This is Optional, In the dashboard toolbar, click Add chart to activate the Chart library and then repeat the previous steps for each widget that you want to add to the dashboard.

This is a example of a Line Chart for CPU Usage for the Application that has been deployed.

In the above picture , We have gauge presentations as well to represent some Insightful data.

Creating an uptime check

So once we have creating Metric charts for our Monitoring Dashboard, It is Important to create Uptime checks for the Application whether it is Up & Running.

To create an uptime check by using the Google Cloud Console — >> Monitoring

Click Uptime checks — >> Click Create Uptime check.

Enter a descriptive title for the Uptime check. Specify the target of the uptime check

Select the protocol. You have the options – HTTP, HTTPS, and TCP.

Choose one of the following resource types:

  • URL
  • App Engine
  • Instance
  • Elastic Load Balancer

Enter the protocol-specific fields: For HTTP and HTTPS checks, you have the option to enter a path within your host or resource. All uptime checks that use these protocols send a request to http://target/path. In this expression, for a URL resource, the target is a hostname or IP address. For an App Engine resource, the target is a hostname derived from the service name.

Enter the resource-specific fields: For App Engine resources, enter the service name in the Service field.

Leave all the other settings to Default and click SAVE to create the Uptime Checks.

Creating an alerting policy

To create an alerting policy, do the following:

In the Cloud Console search — >> Monitoring
Select Alerting.
Click Create Policy to see the Create alerting policy page

Click Add condition and complete the dialog.
A condition describes a monitored resource, a metric for that resource, and when the condition is met. An alerting policy must have at least 1 condition, however, alerting policies can contain up to 6 conditions. If an alerting policy has exactly 1 condition and if the condition is met, then an incident is created. If an alerting policy has multiple conditions, then you specify how these conditions are combined.

In this condition, you have features of creating your own metric chart for the specific service. You can choose whichever resource you want and choose your metric. You need to assign labels and other features to make the chart insightful.

Click Next to advance to the notifications section.
To be informed when an incident is created, add a notification channel to your alerting policy.
To add a notification channel, click Notification channels. In the dialog, select one or more notification channels from the menu and then click OK.

If a notification channel that you want to add isn’t listed, then click Manage notification channels. You are taken to the Notification channels page in a new browser tab. From this page, you can update the configured notification channels. When you have completed your updates, the original tab, click Refresh , and then select the notification channels to add to the alerting policy.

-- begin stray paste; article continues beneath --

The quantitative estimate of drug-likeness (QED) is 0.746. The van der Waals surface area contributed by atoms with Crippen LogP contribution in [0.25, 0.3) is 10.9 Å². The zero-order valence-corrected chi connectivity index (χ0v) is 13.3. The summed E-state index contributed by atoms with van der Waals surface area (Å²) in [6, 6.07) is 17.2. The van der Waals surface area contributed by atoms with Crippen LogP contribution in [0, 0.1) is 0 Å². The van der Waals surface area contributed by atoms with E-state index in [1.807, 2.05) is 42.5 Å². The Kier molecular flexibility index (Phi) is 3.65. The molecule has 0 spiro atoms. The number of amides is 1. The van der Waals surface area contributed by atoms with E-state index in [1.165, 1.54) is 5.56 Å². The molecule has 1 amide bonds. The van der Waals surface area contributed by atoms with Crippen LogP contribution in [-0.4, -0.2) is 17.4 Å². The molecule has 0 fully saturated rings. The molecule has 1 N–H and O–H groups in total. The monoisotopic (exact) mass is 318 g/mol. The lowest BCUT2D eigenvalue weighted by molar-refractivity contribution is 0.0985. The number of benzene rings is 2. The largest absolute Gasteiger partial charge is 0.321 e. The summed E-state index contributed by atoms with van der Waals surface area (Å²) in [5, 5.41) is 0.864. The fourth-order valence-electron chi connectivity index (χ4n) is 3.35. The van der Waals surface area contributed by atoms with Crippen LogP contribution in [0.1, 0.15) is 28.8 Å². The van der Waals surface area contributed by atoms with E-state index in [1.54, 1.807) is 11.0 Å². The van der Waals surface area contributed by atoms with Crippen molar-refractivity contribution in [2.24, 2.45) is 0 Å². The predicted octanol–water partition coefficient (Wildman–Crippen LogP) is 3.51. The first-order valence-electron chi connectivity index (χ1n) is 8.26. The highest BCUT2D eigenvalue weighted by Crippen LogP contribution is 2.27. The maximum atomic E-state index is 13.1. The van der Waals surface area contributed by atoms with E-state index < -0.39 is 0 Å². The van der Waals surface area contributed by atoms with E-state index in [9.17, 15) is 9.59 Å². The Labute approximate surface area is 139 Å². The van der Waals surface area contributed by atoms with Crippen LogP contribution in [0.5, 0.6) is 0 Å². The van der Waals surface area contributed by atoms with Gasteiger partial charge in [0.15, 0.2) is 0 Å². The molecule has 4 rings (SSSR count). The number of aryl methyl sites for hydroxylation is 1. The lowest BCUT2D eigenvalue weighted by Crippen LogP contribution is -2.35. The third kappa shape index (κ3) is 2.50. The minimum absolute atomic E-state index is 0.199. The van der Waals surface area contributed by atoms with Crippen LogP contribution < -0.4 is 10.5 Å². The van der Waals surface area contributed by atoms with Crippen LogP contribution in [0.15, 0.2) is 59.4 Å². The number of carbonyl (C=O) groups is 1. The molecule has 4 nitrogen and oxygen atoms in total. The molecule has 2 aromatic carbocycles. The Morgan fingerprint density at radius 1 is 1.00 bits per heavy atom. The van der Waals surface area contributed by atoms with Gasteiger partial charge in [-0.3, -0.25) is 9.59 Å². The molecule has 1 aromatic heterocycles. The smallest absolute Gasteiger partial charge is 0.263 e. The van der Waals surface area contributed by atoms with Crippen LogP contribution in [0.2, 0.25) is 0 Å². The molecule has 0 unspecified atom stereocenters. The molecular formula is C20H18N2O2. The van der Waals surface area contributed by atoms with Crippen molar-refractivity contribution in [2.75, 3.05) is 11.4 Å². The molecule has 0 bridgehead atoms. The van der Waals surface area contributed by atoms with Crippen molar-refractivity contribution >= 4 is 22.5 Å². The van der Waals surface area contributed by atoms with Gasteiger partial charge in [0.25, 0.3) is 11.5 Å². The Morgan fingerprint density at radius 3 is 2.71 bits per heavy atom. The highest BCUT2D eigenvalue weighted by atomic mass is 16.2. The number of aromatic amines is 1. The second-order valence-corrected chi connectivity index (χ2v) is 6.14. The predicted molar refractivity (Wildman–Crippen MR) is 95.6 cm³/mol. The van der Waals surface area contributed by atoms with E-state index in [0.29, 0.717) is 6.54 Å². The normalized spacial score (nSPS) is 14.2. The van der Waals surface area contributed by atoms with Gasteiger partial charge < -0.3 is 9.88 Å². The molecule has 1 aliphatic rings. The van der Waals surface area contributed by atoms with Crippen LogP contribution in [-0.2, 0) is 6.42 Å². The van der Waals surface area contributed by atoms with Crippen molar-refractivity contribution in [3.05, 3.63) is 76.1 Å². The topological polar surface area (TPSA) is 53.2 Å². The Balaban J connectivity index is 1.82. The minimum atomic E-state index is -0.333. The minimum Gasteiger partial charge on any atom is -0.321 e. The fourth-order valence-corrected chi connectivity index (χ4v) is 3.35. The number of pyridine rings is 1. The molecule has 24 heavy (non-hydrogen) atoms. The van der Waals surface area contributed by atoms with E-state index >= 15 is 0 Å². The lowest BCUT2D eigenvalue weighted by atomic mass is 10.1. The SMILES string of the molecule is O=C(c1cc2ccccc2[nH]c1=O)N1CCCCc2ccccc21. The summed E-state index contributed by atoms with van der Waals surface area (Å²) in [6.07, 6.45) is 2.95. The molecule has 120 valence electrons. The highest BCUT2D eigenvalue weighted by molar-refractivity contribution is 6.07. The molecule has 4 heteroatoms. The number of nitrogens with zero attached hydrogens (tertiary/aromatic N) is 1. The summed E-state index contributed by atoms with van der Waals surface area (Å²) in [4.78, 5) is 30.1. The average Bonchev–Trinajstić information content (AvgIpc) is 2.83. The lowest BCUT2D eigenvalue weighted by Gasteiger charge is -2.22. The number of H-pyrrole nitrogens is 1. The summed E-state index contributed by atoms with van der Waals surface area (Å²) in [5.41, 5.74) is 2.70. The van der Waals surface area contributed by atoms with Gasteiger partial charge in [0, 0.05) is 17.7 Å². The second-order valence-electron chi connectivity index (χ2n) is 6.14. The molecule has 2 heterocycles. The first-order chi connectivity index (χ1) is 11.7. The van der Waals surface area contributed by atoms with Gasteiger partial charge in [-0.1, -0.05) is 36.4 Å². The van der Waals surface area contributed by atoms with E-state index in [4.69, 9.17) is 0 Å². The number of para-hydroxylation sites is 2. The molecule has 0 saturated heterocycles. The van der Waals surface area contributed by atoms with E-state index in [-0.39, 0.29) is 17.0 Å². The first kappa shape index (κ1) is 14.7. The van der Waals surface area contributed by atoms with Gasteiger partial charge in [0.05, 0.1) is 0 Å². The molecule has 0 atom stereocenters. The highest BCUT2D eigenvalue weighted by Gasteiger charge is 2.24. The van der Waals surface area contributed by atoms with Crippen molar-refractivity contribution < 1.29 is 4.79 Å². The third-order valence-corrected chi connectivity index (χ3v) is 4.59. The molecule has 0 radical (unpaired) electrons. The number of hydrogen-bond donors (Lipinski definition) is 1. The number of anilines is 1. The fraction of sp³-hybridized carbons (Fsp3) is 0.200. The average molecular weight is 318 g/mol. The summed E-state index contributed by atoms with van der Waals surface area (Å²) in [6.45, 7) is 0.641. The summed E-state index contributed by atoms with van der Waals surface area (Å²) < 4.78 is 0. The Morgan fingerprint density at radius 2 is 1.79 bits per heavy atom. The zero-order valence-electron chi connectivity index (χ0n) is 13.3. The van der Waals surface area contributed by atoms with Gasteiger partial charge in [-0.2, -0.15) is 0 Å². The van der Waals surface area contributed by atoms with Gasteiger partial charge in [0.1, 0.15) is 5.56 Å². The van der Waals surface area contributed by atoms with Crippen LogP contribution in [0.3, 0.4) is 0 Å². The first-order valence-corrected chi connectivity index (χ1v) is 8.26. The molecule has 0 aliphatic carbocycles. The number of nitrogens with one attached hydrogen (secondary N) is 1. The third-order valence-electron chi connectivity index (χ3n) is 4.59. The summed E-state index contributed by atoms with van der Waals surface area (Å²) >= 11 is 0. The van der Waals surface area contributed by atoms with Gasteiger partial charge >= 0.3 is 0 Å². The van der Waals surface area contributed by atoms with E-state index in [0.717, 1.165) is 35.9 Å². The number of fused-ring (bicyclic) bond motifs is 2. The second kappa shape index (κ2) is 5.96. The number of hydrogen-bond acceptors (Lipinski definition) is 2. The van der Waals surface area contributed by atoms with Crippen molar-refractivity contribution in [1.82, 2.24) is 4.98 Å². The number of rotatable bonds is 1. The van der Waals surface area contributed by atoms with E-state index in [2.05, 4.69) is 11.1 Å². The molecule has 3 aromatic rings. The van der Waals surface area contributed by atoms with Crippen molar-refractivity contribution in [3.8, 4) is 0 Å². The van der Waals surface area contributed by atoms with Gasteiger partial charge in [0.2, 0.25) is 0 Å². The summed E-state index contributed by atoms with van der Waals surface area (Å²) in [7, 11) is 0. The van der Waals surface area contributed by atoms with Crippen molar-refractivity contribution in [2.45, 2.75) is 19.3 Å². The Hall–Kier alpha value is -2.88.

(Optional) If you want to be notified when an incident is opened and closed, then check Notify on incident closure. By default, notifications are sent only when an incident is opened.

Click Next to advance to the documentation section.

Click Name and enter a policy name. This name is included in notifications and it is displayed on the Policies page.

And with this final step, you’ve successfully created a CI/CD pipeline for Google App Engine and set up Cloud Monitoring along with an alerting system to closely track your app’s health and performance.

Let’s recap, here’s what we achieved.

The CI/CD pipeline will automate all the processes using Cloud Build Service. For Continuous Integration, we had app.yaml file and we created cloubuild.yaml file, then we built a trigger so that it can install and update the composer that is used for the app that we deploy. For Continuous Integration, the changes we make in the Github Repository code files, once changed, will automatically make the changes and run the trigger. There is no need for anyone to run the trigger as anytime changes are made to the code, it automatically triggers the build. When it comes to Monitoring or Operations, all the metrics that are created for the applications have to be checked every time and if the threshold exceeds, it should alert the user or the team that is handling the Dashboard. Even when the uptime checks are made for the application, when it goes down it should report to the user regarding the error that caused the application to be down.

Wrapping up…

If you have no basic knowledge about CI/CD and Monitoring tools, then getting started may be a challenge. CI/CD tools have to be properly connected to the right Repository to trigger the build. If you have not specified the proper file in the Repository, then the trigger won’t run automatically. Even when you want to monitor your application, if you don’t give proper metrics, then the data insight would not be meaningful for others to understand. In essence, you need to have the right knowledge to work on these services.

If you do, we hope this guide was helpful. Feel free to reach out with any comments or questions (

But if you don’t..

Reach out for a free technical consultation with one of D3V’s experts on CI/CD and Monitoring tools today!